Q: What did the new hardware (the Dreamcast) allow you to do in terms of music?

Mitsuyoshi: The most obvious thing is the number of [simultaneous] sounds, which is twice that of the Saturn. Things that hadn't been possible on the Saturn due to its low number of sounds now became possible, whether it's the sound effects or the number of drums. Another thing is compression. We were able to compress the data space needed without lowering the sound quality, so we were able to include more sounds. In fact, there are many things we were able to do thanks to the change of hardware.

Q: By the way, at the Premiere, I saw the names of many people involved in sound, including Yuzo Koshiro. Around how many people were involved in the music for Shenmue?

Mitsuyoshi: It would be about 30 people.

Q: Er, would that be a large number? Or a small one?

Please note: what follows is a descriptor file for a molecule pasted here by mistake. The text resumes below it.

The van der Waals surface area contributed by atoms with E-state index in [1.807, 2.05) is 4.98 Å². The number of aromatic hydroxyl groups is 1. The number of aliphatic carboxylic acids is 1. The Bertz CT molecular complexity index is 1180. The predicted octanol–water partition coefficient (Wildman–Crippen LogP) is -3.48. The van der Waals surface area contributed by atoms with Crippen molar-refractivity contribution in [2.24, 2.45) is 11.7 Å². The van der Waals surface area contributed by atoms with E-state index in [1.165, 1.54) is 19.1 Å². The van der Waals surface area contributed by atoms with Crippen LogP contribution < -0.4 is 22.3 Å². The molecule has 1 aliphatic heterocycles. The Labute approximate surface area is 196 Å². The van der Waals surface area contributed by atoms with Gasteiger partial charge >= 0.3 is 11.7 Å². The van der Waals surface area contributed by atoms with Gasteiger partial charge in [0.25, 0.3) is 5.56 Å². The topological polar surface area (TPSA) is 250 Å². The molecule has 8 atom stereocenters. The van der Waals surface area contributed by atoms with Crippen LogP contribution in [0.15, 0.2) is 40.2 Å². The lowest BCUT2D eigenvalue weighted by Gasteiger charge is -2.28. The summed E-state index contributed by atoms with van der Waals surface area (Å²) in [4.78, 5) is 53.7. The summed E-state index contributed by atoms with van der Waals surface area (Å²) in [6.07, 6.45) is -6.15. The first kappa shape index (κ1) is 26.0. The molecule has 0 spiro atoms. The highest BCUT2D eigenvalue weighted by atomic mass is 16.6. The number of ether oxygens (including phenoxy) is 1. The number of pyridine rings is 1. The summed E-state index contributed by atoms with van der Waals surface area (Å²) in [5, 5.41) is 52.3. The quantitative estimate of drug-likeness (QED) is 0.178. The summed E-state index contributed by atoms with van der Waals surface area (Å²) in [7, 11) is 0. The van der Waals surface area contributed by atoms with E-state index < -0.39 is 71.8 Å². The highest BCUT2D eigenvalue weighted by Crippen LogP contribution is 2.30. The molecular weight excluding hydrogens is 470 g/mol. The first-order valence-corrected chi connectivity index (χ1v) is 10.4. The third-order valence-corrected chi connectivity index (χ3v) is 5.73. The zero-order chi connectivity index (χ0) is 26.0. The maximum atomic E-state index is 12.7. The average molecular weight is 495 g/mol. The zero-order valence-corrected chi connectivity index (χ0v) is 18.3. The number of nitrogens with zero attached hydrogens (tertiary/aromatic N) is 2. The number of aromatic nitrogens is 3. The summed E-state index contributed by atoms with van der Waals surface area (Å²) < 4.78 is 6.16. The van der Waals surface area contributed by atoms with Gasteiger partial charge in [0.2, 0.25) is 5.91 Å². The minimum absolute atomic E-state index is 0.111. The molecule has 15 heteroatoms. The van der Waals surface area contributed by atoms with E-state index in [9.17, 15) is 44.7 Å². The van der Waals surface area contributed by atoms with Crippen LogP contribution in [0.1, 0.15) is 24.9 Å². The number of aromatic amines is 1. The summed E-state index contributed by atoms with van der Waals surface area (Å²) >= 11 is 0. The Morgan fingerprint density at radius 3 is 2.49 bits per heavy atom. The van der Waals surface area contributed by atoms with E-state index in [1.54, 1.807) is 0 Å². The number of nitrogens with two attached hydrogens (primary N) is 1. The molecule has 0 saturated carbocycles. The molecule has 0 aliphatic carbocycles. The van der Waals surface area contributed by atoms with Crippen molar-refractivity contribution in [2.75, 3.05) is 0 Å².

Mitsuyoshi: In an ordinary game, there are usually one or two people in charge of sound [laughs].

Q: Is there a reason why there were so many?

Mitsuyoshi: I think it's because everything needed to be at such a large scale. That goes for the number of requested music pieces, as well as their quality, and speed [of delivery]. I guess it wasn't a case of "the more, the better", but it speaks to the scale of Shenmue itself. 

Q: Ah... By the way, while listening to your response, I was just thinking that when you play Shenmue, it doesn't seem like there are that many songs. It seems so natural.

Mitsuyoshi: That's very perceptive of you [laughs]. But I'll take that as a compliment.

Q: This is just my own thought but... Shenmue's music doesn't sound like game music. Game music is written to stick in your head once you hear it, like Daytona USA for example, right? But Shenmue sounds as if it's trying to do the opposite of that. It feels so natural that you don't notice it. But it conveys the atmosphere subtly.